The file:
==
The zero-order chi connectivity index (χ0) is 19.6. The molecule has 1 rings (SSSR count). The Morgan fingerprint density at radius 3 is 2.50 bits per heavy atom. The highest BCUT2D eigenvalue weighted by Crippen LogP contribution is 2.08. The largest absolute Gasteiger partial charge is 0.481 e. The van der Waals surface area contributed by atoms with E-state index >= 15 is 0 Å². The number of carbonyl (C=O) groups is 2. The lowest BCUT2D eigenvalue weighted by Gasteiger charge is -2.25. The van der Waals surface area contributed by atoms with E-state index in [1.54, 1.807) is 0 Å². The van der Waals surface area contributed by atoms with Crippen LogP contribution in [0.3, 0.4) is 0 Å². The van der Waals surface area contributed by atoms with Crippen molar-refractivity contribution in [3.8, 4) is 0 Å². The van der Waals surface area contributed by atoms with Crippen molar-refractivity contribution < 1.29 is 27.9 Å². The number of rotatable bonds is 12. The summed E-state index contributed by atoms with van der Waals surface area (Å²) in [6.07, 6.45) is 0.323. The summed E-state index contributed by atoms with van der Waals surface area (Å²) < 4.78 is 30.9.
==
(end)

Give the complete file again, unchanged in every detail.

The zero-order chi connectivity index (χ0) is 19.6. The molecule has 1 rings (SSSR count). The Morgan fingerprint density at radius 3 is 2.50 bits per heavy atom. The highest BCUT2D eigenvalue weighted by Crippen LogP contribution is 2.08. The largest absolute Gasteiger partial charge is 0.481 e. The van der Waals surface area contributed by atoms with E-state index >= 15 is 0 Å². The number of carbonyl (C=O) groups is 2. The lowest BCUT2D eigenvalue weighted by Gasteiger charge is -2.25. The van der Waals surface area contributed by atoms with E-state index in [1.54, 1.807) is 0 Å². The van der Waals surface area contributed by atoms with Crippen LogP contribution in [0.3, 0.4) is 0 Å². The van der Waals surface area contributed by atoms with Crippen molar-refractivity contribution in [3.8, 4) is 0 Å². The van der Waals surface area contributed by atoms with Crippen molar-refractivity contribution < 1.29 is 27.9 Å². The number of rotatable bonds is 12. The summed E-state index contributed by atoms with van der Waals surface area (Å²) in [6.07, 6.45) is 0.323. The summed E-state index contributed by atoms with van der Waals surface area (Å²) < 4.78 is 30.9.